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Come on out, support Glencoe Days

Glencoe Days unofficially opens Thursday night with the arrival of the Midway rides, and official events get under way Friday evening and Saturday. Most events, with the exception of Saturday’s parade, are at Oak Leaf Park.
Town celebrations are a dwindling tradition in Minnesota, and perhaps throughout the country. In the past few years, Plato’s White Squirrel Days became a thing of the past.
Stewartfest, which had a rich tradition in the Stewart Lions’ original Harvest Festival, was pared back a few years ago to a Friday-Saturday celebration from a Friday through Sunday celebration. This year, it’s not happening at all.
Brownton tried to fire up a Cabin Fever Days celebration several years ago. That, too, has been dwindling. In February, the celebration was reduced to simply a mystery dinner theater. That, too, had smaller than hoped for attendance, and the Cabin Fever Days committee is busily searching for new ideas. Likewise, the Brownton Area Resources for Kids (BARK) one-day celebration — which included such innovative ideas as human foosball and a cow-chip tossing contest — has been reduced to a street dance this year.
Pola-Czesky Days up in Silver Lake still seems to be going strong, and its committee is planning another three-day celebration for early August.
The Glencoe Days celebration, like its neighbors, has been reduced to a two-day celebration from three days. But don’t think it’s lacking in activities — a quick scan of the schedule shows a large slate of activities. They are just compressed into a shorter time frame.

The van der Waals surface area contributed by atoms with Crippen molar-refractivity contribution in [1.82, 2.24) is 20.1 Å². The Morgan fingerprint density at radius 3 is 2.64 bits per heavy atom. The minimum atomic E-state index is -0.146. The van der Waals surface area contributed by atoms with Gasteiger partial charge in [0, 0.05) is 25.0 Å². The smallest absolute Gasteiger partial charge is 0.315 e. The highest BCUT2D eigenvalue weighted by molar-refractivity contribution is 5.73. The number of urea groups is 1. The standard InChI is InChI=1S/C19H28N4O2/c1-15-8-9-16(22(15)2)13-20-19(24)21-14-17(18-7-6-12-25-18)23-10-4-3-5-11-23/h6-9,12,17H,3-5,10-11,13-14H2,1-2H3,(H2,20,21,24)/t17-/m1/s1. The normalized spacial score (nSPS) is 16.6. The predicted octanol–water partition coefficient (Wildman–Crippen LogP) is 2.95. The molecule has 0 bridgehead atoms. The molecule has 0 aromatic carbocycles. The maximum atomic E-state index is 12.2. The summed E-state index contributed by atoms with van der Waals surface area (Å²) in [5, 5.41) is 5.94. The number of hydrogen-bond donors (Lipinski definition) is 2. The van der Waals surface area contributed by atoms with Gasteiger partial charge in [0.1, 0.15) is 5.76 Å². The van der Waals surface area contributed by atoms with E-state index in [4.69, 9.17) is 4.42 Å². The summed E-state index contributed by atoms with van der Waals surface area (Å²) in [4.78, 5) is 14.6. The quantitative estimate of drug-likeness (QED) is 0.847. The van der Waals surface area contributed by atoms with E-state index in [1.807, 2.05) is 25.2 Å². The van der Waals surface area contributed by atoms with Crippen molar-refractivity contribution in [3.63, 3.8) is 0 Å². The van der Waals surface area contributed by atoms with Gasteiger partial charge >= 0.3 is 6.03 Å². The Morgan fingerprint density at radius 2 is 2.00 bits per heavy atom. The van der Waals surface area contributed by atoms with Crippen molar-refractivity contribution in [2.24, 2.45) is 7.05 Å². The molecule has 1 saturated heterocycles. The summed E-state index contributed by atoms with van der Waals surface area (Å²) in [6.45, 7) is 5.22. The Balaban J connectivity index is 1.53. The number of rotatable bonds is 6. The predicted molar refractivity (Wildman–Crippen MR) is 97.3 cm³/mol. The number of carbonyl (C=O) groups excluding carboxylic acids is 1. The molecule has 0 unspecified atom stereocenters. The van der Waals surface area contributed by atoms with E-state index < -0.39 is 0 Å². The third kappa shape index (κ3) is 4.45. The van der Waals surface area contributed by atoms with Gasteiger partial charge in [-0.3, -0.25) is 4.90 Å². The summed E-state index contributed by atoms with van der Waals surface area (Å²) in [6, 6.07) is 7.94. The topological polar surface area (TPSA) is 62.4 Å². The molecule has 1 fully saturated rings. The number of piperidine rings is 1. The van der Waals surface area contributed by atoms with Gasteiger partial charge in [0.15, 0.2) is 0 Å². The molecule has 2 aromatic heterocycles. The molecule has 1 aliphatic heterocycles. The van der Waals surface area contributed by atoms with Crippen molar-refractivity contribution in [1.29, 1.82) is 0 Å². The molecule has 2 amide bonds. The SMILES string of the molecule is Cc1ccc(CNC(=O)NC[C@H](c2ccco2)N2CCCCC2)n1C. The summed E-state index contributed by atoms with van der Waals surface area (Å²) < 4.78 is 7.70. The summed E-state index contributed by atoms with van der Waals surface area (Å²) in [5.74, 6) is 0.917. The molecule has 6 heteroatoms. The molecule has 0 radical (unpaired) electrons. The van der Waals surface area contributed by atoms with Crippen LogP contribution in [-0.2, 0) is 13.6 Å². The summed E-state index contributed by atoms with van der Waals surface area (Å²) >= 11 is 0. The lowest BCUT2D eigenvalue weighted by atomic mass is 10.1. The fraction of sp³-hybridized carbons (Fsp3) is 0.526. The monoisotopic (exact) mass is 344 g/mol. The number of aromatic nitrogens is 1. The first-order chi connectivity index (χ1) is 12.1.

Town celebrations are suffering from a lack of participation, both in terms of attendance and in terms of volunteers willing to put in uncountable hours of time into planning and pulling off a celebration.
More and more people are caught up in the busy-ness of their lives — it seems that every family with children is running around every weekend to traveling tournaments for baseball, softball, soccer and even basketball and volleyball, traditionally fall and winter sports.
And it tends to be the same faithful few who are willing to put their shoulders to the wheel to plan and work at town celebrations. The reason many celebrations were reduced from three days to two is because workers were dragging their ways tiredly through Sunday, with the thought of a full day of work Monday looming ahead of them.
It’s sad that these celebrations are changing so much. Families and school alumni used to build their reunions around them. It was time for families and friends to gather at the old stomping grounds, swap stories and enjoy the best that their communities have to offer.
So head to Oak Leaf Park Friday and Saturday and prove that these celebrations are worth preserving. Better yet, track down a committee member and offer your services, if not for this weekend, then for next year’s celebration.
After all, that’s what community is all about — pitching in and pulling together for a common cause.
— L.C.